In August 2006, controversy involving BloodSpell occurred when the Leipzig Games Convention pronounced it too violent to be shown as part of their machinima showcase.[9] The Games Conference later changed their position and allowed the film to be shown.

In 2007, the fourteen episodes were remastered into a feature film. In early 2008, a DVD image of the feature-length edit of BloodSpell was released under Creative Commons at the official site. The DVD includes three "Making of BloodSpell" documentaries.

Would you be interested in a huge fantasy adventure with love, passion, the living dead, swords and evil magic? How about if it was featured Brian Blessed (Flash Gordon), Joanna Lumley (The New Avengers), and Jack Davenport (Pirates of the Caribbean)? Interested? Good. As with any good movie plot though, there's a twist. In this case it's the story behind the film that you should be taking notes on. 'Death Knight Love Story' comes from the mind of Hugh Hancock, an independent Edinburgh based film-maker, and some of the techniques behind the film could well become the norm in the future of movie making.

'Death Knight Love Story' (DKLS) is a machinima film, based in the World of Warcraft universe. Using an off-the-shelf motion capture system, Hancock is able to animate the characters with ease, and have the resulting data rendered into the scenes in the film. It's a similar approach to big budget features such as Avatar, but DKLS has a few advantages.

Add in the lower impact World of Warcraft has in the media today compared to when the project started, pair it up with a meta-narrative, and the film itself has met with muted success online. But the value of DKLS is not solely about the number of downloaded files. To the indie film-maker, the business value generated by DKLS is immense.

Apart from the obvious benefits of having an accomplished demo reel, along with the casting of major actors to legitimise Strange Company, Hancock has a number of significant data-sets he can explore and learn from, including download numbers, online viewing habits, and which Google AdWord campaigns bring in viewers who are ready to sit through the whole film. There's also the ability to A/B test his theories on landing pages and if they should (or should not) have a movie trailer to advertise the film (turns out that if you are trying to gather downloads, no trailer on the landing page is the way to go).

Speaking of testing, rather than bring in a Movie Analytics company, Hancock utilised a user testing mode, "after all what is this machinima film if not a twenty-minute long web app?" Requesting a certain demographic and running an edit of the film provided data (that key works again) on the appeal of the film and allowed DKLS to undergo a form of screen-testing for a much reduced cost.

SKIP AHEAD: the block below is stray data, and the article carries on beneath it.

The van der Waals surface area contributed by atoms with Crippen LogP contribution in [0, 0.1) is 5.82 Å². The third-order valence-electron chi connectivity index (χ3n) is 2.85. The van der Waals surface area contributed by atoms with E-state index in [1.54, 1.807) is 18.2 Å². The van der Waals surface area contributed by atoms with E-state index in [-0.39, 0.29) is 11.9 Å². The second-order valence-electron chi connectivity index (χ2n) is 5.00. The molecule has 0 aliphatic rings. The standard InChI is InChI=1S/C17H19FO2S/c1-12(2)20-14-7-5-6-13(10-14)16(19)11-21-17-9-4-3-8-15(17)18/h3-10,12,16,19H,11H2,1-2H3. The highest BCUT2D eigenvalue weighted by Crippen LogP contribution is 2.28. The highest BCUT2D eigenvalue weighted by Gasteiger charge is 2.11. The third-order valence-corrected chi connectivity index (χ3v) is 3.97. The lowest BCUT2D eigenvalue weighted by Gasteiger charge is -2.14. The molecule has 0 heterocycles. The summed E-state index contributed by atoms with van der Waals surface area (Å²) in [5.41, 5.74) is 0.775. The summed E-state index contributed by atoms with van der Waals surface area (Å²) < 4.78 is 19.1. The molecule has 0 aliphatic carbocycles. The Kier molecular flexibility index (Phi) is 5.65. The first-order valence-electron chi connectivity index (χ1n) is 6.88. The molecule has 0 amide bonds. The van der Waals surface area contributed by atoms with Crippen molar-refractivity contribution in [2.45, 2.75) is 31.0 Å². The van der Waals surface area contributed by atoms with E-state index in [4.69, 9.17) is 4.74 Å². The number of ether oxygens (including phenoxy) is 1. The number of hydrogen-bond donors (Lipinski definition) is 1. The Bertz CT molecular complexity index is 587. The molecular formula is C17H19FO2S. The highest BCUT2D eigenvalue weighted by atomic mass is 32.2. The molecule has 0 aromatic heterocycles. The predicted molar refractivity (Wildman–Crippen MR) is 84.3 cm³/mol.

All of that added together gives Strange Company a competitive advantage over other film-makers - Hancock believes that DKLS has leapfrogged the company forward around 36 months relative to other companies without the experience he has. While DKLS is a non-profit based title, and freely available online, the investment in the feature has returned a number of key business assets to Hancock and Strange Company.

Zack O'Malley Greenburg is senior editor of media & entertainment at Forbes and author of four books, including A-List Angels: How a Band of Actors, Artists and Athletes Hacked Silicon Valley and the Jay-Z biography Empire State of Mind. Zack's work has also appeared in the New York Times, Washington Post, Billboard, Sports Illustrated, Vibe, McSweeney's and the Library of Congress. In over a decade at Forbes, he has investigated topics from Wu-Tang Clan's secret album in Morocco to the return of tourism in post-conflict Sierra Leone to the earning power of Hip-Hop's Cash Kings, writing cover stories on subjects ranging from Richard Branson to Ashton Kutcher to Katy Perry. A former child actor, Zack played the title role in the film Lorenzo's Oil (1992) and arrived at Forbes in 2007 after graduating from Yale with an American Studies degree. For more, follow him on Twitter, Facebook, newsletter and via Got a tip on a music, media & entertainment story? Send it over via SecureDrop. Instructions here:

The latest film has delved further into Dumbledore and Grindelwald than any other book or film in the "Harry Potter" franchise. The two rivals, and former lovers, are at odds in history, but the first two "Fantastic Beasts" films have made it impossible for them to fight each other just yet.

"Fantastic Beasts: The Crimes of Grindelwald," the second film in the series, reveals that as teenagers Dumbledore and Grindelwald undertook a blood pact that wouldn't allow them to move against each other. It was the biggest obstacle in the way of the duel between the two that we know, from past "Potter" lore, to eventually occur in 1945.

At the end of the second film, Newt delivers the pendant containing Dumbledore's and Grindelwald's drops of blood to Dumbledore, correctly guessing that it's a blood pact. Dumbledore says that he may be able to destroy it, but it's unclear.